What is the meaning of the phrase “jihad against apostates” in the Quran?
The phrase was first recorded in the chapter of Quran in which the prophet Muhammad, peace be upon him, is quoted saying: “When they say: ‘The Messenger of Allah (Allah bless him and give him peace) said: ‘We will fight the disbelievers until there is no prophet among you except Allah.'”
The phrase refers to Muslims fighting in the name of Islam against all disbelievers.
It was first used in the seventh century by the Muslim caliph Muhammad (saws).
But the word jihad, which means to go to war, was also used by the Arabic-speaking Caliph Ibrahim ibn Abbas (says in the Koran) in 662 A.D.
The Quran does not say exactly how jihad is defined in the book of the Quran, and the precise word used is unclear.
But the verse itself does not contain the word “journeys.”
According to the dictionary of the Arabic language, “juried” is used for the journey that an individual or group of individuals make.
So it means to travel, or to seek a journey.
In the Quran the term “journers” is also used to refer to Muslims traveling in search of Allah, a concept that is clearly defined in a number of Islamic texts.
But “journey” is not used by Muslims to describe traveling.
It means to live.
The meaning of “jura” in a book of verses is unknown.
But it is clear that “jural” refers to a place, not to people.
“Jura” is the place where the Prophet (peace be upon them both) is staying, as well as a place of worship.
It is important to note that the word juried means to walk, not live.
So there is nothing in the word to indicate that a Muslim would be walking around a city, or in a town, or even in the country, for example.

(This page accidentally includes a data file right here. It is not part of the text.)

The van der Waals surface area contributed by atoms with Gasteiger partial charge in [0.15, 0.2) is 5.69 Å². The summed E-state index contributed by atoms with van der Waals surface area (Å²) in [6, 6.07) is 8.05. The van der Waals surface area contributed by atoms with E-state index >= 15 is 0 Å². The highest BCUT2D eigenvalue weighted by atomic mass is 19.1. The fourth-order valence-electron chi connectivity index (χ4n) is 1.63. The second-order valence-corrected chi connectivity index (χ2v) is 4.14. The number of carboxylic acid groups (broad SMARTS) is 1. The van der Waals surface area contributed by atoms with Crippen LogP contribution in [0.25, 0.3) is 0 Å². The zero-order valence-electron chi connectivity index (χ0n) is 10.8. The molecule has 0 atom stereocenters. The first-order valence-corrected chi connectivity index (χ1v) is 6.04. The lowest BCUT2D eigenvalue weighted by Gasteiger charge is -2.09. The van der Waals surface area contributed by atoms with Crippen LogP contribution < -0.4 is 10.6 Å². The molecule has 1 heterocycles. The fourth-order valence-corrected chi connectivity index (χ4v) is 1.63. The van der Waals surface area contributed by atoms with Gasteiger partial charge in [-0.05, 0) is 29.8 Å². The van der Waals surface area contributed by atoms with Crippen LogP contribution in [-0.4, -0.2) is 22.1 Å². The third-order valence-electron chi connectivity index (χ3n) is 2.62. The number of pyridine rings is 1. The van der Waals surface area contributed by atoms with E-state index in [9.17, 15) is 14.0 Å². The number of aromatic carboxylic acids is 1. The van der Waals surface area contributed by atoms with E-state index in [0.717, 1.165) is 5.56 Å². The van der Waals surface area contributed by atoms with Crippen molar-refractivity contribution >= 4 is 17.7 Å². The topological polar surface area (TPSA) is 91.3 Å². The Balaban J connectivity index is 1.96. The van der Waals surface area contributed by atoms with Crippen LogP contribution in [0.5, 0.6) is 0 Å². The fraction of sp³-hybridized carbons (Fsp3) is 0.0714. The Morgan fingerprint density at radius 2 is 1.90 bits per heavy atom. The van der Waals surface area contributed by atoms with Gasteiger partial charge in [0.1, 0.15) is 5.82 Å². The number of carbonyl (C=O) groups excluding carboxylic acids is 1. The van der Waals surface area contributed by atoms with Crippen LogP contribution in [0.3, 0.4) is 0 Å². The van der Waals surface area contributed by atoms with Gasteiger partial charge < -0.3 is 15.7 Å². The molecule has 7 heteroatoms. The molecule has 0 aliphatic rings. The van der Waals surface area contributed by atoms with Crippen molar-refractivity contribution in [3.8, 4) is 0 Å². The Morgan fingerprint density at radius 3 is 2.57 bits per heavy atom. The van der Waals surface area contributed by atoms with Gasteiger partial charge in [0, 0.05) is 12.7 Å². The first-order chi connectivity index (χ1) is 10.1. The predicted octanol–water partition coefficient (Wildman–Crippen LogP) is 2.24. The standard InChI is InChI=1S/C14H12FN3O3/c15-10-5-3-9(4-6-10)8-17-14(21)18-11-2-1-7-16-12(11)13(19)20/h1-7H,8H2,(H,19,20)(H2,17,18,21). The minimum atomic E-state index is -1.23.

“Trip” or “tourist” would be the more accurate term.
In the Quran it is clearly spelled out that Muslims are not to be walking or traveling in any particular place, nor are they to go around a town.
There are many different types of jura in the Book of the Holy Quran.
But there is one that is unique to the Quran: a Muslim pilgrimage.
A Muslim is required to undertake a pilgrimage to Mecca, the highest Islamic city in the world, which Muslims call the “House of Allah.”
The Quran says that this is the most holy of the seven sacred sites in Islam.
The pilgrimage is a holy duty, and Muslims must travel there on the Muslim holy days of Ramadan, Eid al-Fitr and the Day of Atonement, and are required to stay for two days.
It is said that the Prophet Muhammad (peace and blessings of Allah be upon his noble and obedient servant) died and was buried at the house of Allah in the desert of Medina.
After the death of his companion, the Prophet Muhammed (peace peace and blessings upon him) sent the family of Prophet Muhammad to Medina to bring him to the house where he died.
When the Prophet of Islam, peace and blessing of Allah enjoined Muslims to make the pilgrimage, he gave permission to Muslims to leave the house and come and visit him there, in the presence of the Ka’ba, the sacred shrine.
In some traditions, the Kaaba is called the “house of Allah” or the “door of the world.”
The Ka’aba is also known as the “hall of the believers.”
In this context, it is very clear that the “juran” referred to the place of pilgrimage, and not the place.